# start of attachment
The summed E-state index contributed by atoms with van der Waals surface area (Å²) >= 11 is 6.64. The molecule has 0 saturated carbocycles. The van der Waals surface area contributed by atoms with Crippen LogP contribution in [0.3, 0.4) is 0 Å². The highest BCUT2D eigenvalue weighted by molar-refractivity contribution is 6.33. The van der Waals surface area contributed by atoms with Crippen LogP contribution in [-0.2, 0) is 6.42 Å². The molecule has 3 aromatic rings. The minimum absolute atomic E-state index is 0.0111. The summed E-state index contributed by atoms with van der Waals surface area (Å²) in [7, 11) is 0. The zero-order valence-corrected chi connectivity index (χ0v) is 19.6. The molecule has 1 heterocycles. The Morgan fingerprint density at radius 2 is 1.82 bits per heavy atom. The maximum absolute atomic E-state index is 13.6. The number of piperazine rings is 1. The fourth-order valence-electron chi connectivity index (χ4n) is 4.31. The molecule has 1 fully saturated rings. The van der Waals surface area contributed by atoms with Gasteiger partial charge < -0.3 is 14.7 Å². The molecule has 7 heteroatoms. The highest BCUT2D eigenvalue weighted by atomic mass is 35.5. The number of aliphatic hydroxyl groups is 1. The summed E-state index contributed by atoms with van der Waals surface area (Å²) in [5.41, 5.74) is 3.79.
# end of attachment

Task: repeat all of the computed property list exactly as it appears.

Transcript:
The summed E-state index contributed by atoms with van der Waals surface area (Å²) >= 11 is 6.64. The molecule has 0 saturated carbocycles. The van der Waals surface area contributed by atoms with Crippen LogP contribution in [0.3, 0.4) is 0 Å². The highest BCUT2D eigenvalue weighted by molar-refractivity contribution is 6.33. The van der Waals surface area contributed by atoms with Crippen LogP contribution in [-0.2, 0) is 6.42 Å². The molecule has 3 aromatic rings. The minimum absolute atomic E-state index is 0.0111. The summed E-state index contributed by atoms with van der Waals surface area (Å²) in [7, 11) is 0. The zero-order valence-corrected chi connectivity index (χ0v) is 19.6. The molecule has 1 heterocycles. The Morgan fingerprint density at radius 2 is 1.82 bits per heavy atom. The maximum absolute atomic E-state index is 13.6. The number of piperazine rings is 1. The fourth-order valence-electron chi connectivity index (χ4n) is 4.31. The molecule has 1 fully saturated rings. The van der Waals surface area contributed by atoms with Gasteiger partial charge < -0.3 is 14.7 Å². The molecule has 7 heteroatoms. The highest BCUT2D eigenvalue weighted by atomic mass is 35.5. The number of aliphatic hydroxyl groups is 1. The summed E-state index contributed by atoms with van der Waals surface area (Å²) in [5.41, 5.74) is 3.79.